However, not all companies can afford to go about distribution in the same way as conglomerates from the Big Six due to their limited finance and budgets. ‘A Field In England’ overcame this problem by using an innovative method of release called day and date release; this meant that on the 5th of July 2013, ‘A Field In England’ was available to watch on cinema screens, DVD, VOD and free terrestrial broadcast on Film 4. The film was shown on 17 independent cinema screens and on the opening weekend took £21,399 in theatrical revenues from 17 venues. It was also available on Freeview on Film 4; this meant that a much wider audience could watch the film for free on television as some of the population may not have Sky and so would not have been able to view the film if it had been available to view on Sky. Even though this was the case, 77% of the cinema audience said they knew it was available free on television. The film averaged 367,000 viewers during the Film4 free screening, representing a 3.13% share of television audience – up 8% for that slot in the schedule in terms of audiences and 13% on share. The total television reach of the film was 918,000 viewers, or 1.8% of the population. Combined HMV and Amazon DVD and Blu-Ray sales on Friday and Saturday reached 1,462 with Blu-Ray (which is more expensive) outselling DVD. The film was also the most watched on Film4OD during the full three days of the opening weekend. The release method benefited the profits made by the film as it broadened the target audience and allowed many more people to view it than if it had been distributed traditionally. This method not only allowed people skeptical about the film to watch it for free, but it allowed the audience to choose which environment they preferred most for their viewing experience. The innovative release method also caught the eyes of many and so was included in many newspaper articles and radio broadcasts alongside a large amount of online attention; this spread the word about the film and so encouraged more to go and watch it… further broadening the target audience.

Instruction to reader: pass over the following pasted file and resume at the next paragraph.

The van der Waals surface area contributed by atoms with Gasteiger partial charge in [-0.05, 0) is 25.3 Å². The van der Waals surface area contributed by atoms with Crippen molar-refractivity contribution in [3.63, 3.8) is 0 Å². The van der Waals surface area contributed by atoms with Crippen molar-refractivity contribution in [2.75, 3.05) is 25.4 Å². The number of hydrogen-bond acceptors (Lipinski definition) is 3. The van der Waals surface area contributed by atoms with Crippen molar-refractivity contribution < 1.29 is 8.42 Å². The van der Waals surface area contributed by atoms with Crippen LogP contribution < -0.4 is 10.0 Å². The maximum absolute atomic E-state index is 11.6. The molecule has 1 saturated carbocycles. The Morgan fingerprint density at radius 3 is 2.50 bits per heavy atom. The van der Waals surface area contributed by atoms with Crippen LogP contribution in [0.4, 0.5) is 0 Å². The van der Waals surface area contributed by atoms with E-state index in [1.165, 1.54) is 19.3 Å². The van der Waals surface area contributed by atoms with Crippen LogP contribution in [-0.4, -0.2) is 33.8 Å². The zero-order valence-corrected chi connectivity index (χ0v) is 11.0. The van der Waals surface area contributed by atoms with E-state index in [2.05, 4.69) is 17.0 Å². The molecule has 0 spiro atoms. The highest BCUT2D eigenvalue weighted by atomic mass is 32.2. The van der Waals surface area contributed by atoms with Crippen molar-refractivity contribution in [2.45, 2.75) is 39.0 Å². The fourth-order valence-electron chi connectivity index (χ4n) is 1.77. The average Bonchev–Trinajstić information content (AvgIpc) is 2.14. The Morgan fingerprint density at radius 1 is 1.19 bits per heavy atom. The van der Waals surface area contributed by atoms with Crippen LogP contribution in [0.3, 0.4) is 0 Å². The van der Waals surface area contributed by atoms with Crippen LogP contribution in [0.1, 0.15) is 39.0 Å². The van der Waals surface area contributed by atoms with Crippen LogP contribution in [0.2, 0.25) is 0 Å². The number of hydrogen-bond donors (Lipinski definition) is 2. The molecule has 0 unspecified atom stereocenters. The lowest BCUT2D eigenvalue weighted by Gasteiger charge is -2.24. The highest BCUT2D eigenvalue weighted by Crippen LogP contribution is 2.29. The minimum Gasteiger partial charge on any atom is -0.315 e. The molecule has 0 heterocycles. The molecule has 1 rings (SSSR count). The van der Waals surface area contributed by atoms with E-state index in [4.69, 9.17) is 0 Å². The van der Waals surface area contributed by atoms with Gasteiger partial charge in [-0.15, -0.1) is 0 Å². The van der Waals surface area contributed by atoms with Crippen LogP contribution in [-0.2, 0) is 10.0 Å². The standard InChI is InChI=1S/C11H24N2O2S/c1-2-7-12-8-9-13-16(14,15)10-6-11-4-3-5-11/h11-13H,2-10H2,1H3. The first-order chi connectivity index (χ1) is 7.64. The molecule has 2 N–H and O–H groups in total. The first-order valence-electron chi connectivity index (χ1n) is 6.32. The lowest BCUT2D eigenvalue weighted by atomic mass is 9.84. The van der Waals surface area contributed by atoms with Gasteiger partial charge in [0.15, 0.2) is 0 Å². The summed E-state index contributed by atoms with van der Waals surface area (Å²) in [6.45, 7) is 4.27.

Another example of a film released in a similar way to ‘A Field In England’ is ‘A Late Quartet’. The film was released simultaneously in theatres, on Sky Box Office, on the Curzon Home Cinema VOD site and through FilmFlex services. The release aimed to create a ‘premium’ window of theatrical and key VOD services, keeping DVD and other on–demand releases in their later conventional window. The aim was to break even on theatrical revenues and to add 10,000 buys across all the non– theatrical platforms, generating £50,000 to the bottom line (assuming a 50–50 share of £100,000 total revenues). The marketing and distribution budget was more than £200,000, including £100,000 support from the BFI Distribution Fund. Curzon Film World had predicted 10,000 sales on all non–theatrical platforms but ended with 3,000 rentals and 2,000 downloads from Sky, 300 views on Curzon Home Cinema and 705 from FilmFlex. However on the other hand, the £520,375 taken theatrically is more than half of the US takings, well over the 10% usually expected of such releases. It could be argued that even if the film was produced and distributed by a member of the Big Six it may not have created much more revenue as the reduced revenue may have been because of either the content of the plot itself or the target audience. Therefore, the release of the film using the day and date release method allowed a much larger audience to enjoy and consume the film.